When in doubt, go with an old standby. That's what voters for the NFL MVP Award said today by selecting Peyton Manning the League MVP. Not a terrible choice: He played pretty well overall, very well down the stretch, and his team went 12-4. Manning's response couldn't have been more accurate: "I really feel like it's a team award." I wonder if any QB has won the award finishing sixth in passing yards and fifth in QB rating and passing TDs. But this was a year when no single player stood out, so they gave it to a safe bet. I can't argue too much.
It wasn't a terrible pick, but it was terribly uninspired. If the voters were set on picking someone who didn't have great numbers, why not Miami's Chad Pennington? He took a team that was 1-15 last year and won the AFC East; He even had a better QB rating than Manning. Instead, the voters put him second. If his name was Chad Manning, he would be the League MVP.
For my picks, I use a few criteria. First, the player must have been on a team with a winning record; You can't be the MVP of the League if you couldn't lift your team over .500. Second, you have to have personally had good numbers; While there are plenty of intangibles in football, the numbers in the stats book are a strong measure. Third are the intangibles: Leadership, team exceeding expectations. Things like that. This those things in mind, these are my MVP rankings:
1) Michael Turner, RB, Atlanta Falcons. The Falcons were supposed to be mired in the swamp at the bottom of the tough NFC South for years to come. Instead Michael Turner, in his first year as a starter, led the team to the playoffs with the second-most rushing TDs, second-most rushing yards and most converted first downs in the League. What makes it more amazing is he did it against defenses putting lots of guys in the box trying to stop Turner, given the rookie QB in the Falcons' backfield.
2) Larry Fitzgerald, WR, Arizona Cardinals. Only twice did he have less than 50 yards in a game this season, he caught for 150 yards seven times, he caught at least three balls in every game, he led the league in receiving touchdowns, and he led his team to its first division title since long before they moved to Arizona.
3) Adrian Peterson, RB, Minnesota Vikings. Possibly my worst prediction of the year was that this man would have a sophomore slump this season. Peterson led the League in rushing and returned the Vikings to the top of the NFC North. He ran for 100 yards in 10 of his 16 games; Only his low TD number (10) kept him from my No. 1 spot.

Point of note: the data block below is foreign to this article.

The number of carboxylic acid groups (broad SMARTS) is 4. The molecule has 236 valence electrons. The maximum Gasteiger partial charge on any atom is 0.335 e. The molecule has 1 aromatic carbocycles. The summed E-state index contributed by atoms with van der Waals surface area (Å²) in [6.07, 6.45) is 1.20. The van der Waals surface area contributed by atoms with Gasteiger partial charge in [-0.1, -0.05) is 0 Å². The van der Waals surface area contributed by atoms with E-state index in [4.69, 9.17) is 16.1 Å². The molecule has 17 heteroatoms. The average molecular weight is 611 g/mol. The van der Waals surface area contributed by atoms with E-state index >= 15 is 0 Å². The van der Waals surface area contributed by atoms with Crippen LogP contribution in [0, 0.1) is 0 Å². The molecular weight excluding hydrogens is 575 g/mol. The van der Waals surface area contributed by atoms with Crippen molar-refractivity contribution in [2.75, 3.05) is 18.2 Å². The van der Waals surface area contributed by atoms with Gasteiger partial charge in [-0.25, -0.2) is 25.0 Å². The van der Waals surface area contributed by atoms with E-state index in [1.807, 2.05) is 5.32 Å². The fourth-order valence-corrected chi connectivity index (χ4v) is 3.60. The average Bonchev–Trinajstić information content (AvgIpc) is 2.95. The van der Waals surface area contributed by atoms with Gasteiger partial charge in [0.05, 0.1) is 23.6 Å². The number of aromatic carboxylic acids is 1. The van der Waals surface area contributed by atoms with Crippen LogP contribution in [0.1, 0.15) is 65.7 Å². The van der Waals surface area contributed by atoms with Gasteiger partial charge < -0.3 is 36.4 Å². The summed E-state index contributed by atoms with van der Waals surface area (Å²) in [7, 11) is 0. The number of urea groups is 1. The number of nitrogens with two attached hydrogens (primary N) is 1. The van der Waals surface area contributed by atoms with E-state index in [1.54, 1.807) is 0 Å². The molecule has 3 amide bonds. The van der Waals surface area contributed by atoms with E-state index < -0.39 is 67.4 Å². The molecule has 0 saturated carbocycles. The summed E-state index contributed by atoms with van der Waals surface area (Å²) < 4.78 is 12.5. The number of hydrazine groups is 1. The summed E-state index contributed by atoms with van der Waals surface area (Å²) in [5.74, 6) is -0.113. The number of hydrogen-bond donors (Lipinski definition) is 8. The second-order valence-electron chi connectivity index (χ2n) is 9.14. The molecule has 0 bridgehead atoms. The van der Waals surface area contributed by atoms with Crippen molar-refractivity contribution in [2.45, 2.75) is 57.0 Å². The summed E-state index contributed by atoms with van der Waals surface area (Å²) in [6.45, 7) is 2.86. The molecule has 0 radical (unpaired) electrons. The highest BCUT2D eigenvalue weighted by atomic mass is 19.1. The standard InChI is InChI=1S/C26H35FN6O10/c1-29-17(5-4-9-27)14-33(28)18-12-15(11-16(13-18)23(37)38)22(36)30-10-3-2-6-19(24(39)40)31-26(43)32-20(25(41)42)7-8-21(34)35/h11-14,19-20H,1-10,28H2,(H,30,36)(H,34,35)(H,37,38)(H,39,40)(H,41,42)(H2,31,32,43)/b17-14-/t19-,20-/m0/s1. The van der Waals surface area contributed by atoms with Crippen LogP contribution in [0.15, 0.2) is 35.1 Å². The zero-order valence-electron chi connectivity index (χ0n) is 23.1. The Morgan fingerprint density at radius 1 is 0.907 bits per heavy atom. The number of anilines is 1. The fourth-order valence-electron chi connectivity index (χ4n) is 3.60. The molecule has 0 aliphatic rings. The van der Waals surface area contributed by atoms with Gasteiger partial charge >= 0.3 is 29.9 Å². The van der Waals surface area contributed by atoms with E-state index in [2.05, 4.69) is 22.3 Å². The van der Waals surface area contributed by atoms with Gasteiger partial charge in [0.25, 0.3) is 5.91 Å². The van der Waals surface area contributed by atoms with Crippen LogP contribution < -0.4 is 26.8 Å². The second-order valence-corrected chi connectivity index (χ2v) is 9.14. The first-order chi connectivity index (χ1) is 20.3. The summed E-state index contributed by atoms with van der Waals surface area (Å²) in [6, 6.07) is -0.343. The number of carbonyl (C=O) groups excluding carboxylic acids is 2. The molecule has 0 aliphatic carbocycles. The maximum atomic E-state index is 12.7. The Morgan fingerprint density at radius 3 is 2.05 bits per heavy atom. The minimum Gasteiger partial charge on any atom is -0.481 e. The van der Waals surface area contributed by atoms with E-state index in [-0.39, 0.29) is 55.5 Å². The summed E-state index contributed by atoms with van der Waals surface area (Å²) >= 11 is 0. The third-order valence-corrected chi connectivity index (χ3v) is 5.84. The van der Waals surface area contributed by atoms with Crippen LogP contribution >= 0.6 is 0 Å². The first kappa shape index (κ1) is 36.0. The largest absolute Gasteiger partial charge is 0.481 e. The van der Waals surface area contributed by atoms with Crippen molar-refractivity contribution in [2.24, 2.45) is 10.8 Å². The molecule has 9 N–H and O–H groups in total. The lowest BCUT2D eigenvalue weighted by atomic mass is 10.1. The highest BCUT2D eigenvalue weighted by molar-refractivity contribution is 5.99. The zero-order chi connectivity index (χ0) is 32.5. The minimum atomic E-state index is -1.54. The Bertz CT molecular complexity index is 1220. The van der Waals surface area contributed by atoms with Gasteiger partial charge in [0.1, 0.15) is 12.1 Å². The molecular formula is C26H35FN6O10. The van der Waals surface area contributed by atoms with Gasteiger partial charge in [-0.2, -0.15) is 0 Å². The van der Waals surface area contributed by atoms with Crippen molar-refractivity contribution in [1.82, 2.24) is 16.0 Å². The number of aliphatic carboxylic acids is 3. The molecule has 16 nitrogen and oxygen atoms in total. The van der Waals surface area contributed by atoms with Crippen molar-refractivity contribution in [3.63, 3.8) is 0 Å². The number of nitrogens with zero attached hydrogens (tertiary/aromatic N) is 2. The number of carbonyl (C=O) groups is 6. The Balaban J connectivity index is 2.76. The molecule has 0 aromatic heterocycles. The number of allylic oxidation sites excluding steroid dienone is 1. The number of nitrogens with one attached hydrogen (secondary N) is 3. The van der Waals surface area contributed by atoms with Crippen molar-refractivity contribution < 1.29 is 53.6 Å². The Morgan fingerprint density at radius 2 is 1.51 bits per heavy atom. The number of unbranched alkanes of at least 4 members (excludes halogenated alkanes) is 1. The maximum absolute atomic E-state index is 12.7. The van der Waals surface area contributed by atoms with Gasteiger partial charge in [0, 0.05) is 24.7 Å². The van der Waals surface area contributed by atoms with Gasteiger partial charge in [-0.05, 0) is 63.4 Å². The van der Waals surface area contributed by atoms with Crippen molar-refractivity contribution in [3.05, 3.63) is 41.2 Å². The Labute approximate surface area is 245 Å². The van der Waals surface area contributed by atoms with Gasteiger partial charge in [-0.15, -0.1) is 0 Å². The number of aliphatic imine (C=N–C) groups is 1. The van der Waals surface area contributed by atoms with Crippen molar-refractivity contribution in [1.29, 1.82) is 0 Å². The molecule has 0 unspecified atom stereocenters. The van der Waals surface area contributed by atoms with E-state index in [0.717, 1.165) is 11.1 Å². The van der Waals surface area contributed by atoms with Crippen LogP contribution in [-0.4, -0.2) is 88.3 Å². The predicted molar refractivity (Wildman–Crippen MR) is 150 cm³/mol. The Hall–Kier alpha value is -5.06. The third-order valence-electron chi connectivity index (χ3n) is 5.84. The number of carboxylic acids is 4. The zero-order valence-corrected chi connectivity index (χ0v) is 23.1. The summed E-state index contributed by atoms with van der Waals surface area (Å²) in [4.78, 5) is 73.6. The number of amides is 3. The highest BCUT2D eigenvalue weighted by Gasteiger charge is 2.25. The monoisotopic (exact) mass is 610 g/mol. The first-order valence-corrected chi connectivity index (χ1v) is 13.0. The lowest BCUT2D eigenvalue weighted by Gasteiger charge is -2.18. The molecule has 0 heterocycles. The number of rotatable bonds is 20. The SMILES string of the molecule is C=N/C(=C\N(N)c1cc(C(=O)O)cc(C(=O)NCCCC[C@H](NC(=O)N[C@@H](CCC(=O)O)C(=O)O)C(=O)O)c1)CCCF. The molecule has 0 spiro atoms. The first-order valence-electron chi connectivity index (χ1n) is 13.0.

4) Chad Pennington, QB, Miami Dolphins. The numbers weren't good, but what a turnaround. While experts were making excuses for Brett Favre's slow start to the season because of his late arrival in training camp, Pennington quietly led the Dolphins to the greatest turnaround in NFL history. Pennington finished second in the League in QB rating throwing only seven interceptions on the season, and only one in his final five games.
5) DeAngelo Williams, RB, Carolina Panthers. If the voters were handing out the award based on second-half performance, I don't know how Williams didn't get a single vote. In just his final eight games, he recorded 15 TDs, he ran for 993 yards and had over 100 yards in six of those games. On the season, he averaged 5.5 yards per carry; No one with over 200 carries had more.
6) Ed Reed, S, Baltimore Ravens. Another team leader who took a team with no expectations to the playoffs. When the games matter the most, Reed excelled: In his team's final six games Reed made eight interceptions, a category he led the League in.
7) Jon Beason, LB, Carolina Panthers. He was a beast all season, finishing third with 138 tackles and three interceptions. No one with more picks had as many tackles. And while the resurgence of Julius Peppers got most of the attention on the Carolina defense, it was Beason who locked up the middle of the defense.
8) Peyton Manning, QB, Indianapolis Colts. Manning had great numbers in his final nine games, throwing 17 TDs and 3 INTs in those games. He slips some for his incredibly slow start that put his team in jeopardy in the first place, and also because he has a strong team around him that was expected to contend for the Super Bowl.
9T) Matt Ryan, QB, Atlanta Falcons and Roddy White, WR, Atlanta Falcons. Few tandems have had a more surprising season than these two. With defenses playing one-on-one on the outside, these two took advantage with big play after big play. White's 88 catches were ninth in the League, and no one with more catches equaled his 15.7 yards/reception. His 88 receptions were the most by a Falcon since 1995.